Many of the 16 racks in the 23-foot-long lab have experiments in place -- to study the effect of weightlessness on the root systems of plants, the dynamics of fluids in space, how crystals grow without gravity and other questions. Zell, at the European Space Agency, said scientists once thought they could perfect and mass-produce metals in space, but that is no longer considered feasible. But the zero-gravity experiments can teach researchers how to make better metals, or crystals, on Earth, he said.
Columbus will not be the first science lab at the space station; the American Destiny lab was flown to the station in 2001. But scientific experimentation has been limited, in part because the small crew spends most of its time keeping systems running properly, and because the U.S. science mission on the station formally changed in 2005 after Bush announced his exploration initiative.
American science on the orbiting facility is now dominated by research into how months or years in space will affect the human body and what can be done to limit the health effects.
One study of salmonella bacteria in space was recently published in the Proceedings of the National Academy of Sciences and drew significant attention. Researchers from Arizona State University sent the salmonella on a 2006 shuttle mission and found that the bacteria became far more virulent while in space. The scientists later identified a protein involved in the change -- research that may help in space missions while yielding clues on how to better treat and contain salmonella on Earth.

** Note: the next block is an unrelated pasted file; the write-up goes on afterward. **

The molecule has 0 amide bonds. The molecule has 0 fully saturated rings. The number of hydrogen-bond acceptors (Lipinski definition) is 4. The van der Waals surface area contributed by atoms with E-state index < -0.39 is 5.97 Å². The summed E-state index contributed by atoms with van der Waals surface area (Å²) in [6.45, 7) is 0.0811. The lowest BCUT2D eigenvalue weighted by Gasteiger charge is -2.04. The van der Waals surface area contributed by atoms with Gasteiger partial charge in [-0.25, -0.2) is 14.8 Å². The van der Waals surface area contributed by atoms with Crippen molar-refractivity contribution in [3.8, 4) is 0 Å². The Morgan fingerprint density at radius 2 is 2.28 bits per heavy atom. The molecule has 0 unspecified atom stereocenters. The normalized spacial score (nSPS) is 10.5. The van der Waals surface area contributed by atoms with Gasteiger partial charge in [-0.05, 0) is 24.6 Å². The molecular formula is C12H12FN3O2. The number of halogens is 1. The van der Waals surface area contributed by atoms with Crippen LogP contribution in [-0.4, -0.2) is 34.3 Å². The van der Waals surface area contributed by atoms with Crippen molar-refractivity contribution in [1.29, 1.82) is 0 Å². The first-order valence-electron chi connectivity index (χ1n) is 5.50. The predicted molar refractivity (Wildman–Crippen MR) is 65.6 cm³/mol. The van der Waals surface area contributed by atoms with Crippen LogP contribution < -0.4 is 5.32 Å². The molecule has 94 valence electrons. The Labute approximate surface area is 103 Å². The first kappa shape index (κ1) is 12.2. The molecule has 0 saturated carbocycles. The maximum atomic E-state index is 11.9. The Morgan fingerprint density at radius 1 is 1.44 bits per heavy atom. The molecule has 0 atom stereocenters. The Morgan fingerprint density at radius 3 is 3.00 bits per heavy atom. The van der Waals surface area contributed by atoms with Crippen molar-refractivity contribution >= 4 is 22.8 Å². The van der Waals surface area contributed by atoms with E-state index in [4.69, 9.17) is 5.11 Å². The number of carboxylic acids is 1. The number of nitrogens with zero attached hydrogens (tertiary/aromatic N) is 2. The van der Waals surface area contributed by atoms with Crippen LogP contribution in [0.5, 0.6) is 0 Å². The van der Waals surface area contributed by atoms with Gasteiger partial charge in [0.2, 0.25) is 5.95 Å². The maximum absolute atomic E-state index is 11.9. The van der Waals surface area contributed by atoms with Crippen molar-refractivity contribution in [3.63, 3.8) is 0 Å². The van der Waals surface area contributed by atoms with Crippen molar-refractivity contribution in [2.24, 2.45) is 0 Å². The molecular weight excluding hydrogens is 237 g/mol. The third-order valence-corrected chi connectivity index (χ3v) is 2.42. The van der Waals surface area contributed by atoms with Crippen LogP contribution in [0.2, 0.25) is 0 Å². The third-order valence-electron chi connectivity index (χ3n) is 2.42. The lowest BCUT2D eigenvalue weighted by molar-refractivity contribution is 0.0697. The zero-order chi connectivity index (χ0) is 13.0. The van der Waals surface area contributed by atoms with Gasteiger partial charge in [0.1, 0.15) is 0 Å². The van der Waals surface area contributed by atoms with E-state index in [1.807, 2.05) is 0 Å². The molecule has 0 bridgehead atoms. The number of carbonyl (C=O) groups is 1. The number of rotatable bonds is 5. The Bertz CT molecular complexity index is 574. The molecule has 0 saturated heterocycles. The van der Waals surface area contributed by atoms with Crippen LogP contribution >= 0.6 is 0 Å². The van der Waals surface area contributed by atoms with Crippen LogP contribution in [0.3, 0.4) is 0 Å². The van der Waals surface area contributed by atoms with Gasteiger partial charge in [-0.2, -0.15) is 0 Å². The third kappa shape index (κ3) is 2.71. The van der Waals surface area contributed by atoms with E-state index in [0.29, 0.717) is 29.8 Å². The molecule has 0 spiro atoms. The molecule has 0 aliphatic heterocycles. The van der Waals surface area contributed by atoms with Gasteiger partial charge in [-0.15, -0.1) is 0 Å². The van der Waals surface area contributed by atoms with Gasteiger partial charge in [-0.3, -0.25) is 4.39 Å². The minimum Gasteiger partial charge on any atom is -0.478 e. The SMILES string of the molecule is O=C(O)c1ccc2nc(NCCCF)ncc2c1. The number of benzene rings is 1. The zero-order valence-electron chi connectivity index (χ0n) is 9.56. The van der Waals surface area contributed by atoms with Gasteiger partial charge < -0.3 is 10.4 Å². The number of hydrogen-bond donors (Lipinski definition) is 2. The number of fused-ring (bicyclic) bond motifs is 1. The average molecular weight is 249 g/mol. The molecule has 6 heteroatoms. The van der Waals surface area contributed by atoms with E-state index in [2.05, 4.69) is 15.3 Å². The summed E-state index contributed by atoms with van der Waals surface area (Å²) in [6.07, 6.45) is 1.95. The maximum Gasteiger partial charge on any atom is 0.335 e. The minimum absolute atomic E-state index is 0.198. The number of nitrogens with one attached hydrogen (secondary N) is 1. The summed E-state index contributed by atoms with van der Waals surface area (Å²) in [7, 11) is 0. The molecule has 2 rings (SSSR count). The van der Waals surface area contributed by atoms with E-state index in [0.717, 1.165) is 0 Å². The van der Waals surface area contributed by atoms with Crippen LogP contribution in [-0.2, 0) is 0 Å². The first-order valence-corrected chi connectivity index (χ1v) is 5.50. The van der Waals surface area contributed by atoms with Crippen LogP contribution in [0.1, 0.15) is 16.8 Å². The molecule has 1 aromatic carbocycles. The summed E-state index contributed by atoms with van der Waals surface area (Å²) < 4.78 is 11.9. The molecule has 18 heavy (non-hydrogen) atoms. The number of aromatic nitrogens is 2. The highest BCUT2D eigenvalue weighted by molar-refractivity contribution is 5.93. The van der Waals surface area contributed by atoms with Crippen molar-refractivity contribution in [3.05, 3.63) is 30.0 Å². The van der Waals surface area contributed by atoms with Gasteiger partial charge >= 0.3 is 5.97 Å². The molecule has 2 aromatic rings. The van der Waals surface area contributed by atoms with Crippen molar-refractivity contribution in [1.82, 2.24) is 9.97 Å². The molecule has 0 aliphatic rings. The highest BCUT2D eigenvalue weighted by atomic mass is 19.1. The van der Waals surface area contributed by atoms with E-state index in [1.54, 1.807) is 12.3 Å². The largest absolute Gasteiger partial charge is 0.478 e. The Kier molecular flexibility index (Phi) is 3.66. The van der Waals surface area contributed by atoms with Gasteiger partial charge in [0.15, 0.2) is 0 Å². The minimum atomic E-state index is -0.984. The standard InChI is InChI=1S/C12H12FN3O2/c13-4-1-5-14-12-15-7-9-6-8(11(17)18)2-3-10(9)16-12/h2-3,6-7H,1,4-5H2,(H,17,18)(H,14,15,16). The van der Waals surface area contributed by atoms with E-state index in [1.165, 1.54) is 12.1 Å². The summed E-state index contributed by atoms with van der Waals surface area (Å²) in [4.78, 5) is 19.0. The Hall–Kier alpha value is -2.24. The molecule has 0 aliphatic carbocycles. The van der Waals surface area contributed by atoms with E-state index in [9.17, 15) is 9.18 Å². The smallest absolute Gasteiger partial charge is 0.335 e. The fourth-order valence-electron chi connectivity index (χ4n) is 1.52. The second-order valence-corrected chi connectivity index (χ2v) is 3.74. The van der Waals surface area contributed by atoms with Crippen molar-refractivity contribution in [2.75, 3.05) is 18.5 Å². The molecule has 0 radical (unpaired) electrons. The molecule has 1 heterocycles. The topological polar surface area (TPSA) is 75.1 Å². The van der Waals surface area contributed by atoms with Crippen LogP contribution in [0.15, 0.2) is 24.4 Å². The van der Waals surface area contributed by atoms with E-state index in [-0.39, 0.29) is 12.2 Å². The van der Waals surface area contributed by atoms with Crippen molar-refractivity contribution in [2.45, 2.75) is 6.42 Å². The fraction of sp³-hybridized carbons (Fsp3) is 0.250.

The Columbus lab will get relatively limited crew time, at least until 2009, when the crew size is to increase from three to six. According to Zell, the experiments on Columbus range from those that are largely mechanical and computerized to life science and crystal experiments that require frequent human involvement. The lab, designed to last 10 years in orbit, will have several small, unpressurized pods that will expose bacteria and metals to the radiation, vacuum and extreme temperatures of space; another will monitor and measure solar radiation.
Nobel laureate Steven Weinberg, a theoretical physicist at the University of Texas, is one of many researchers frustrated by the priorities NASA has set, and he has publicly discussed the AMS issue as a prime example of what he thinks has gone wrong. If the instrument were ferried to the station, he said, its study of cosmic rays "would be the only significant science ever done on the space station."
"This device could make discoveries that are Earth-shattering," he said. "We have an opportunity now to do some worthwhile fundamental science on the ISS, and they're resolutely turning their back on it."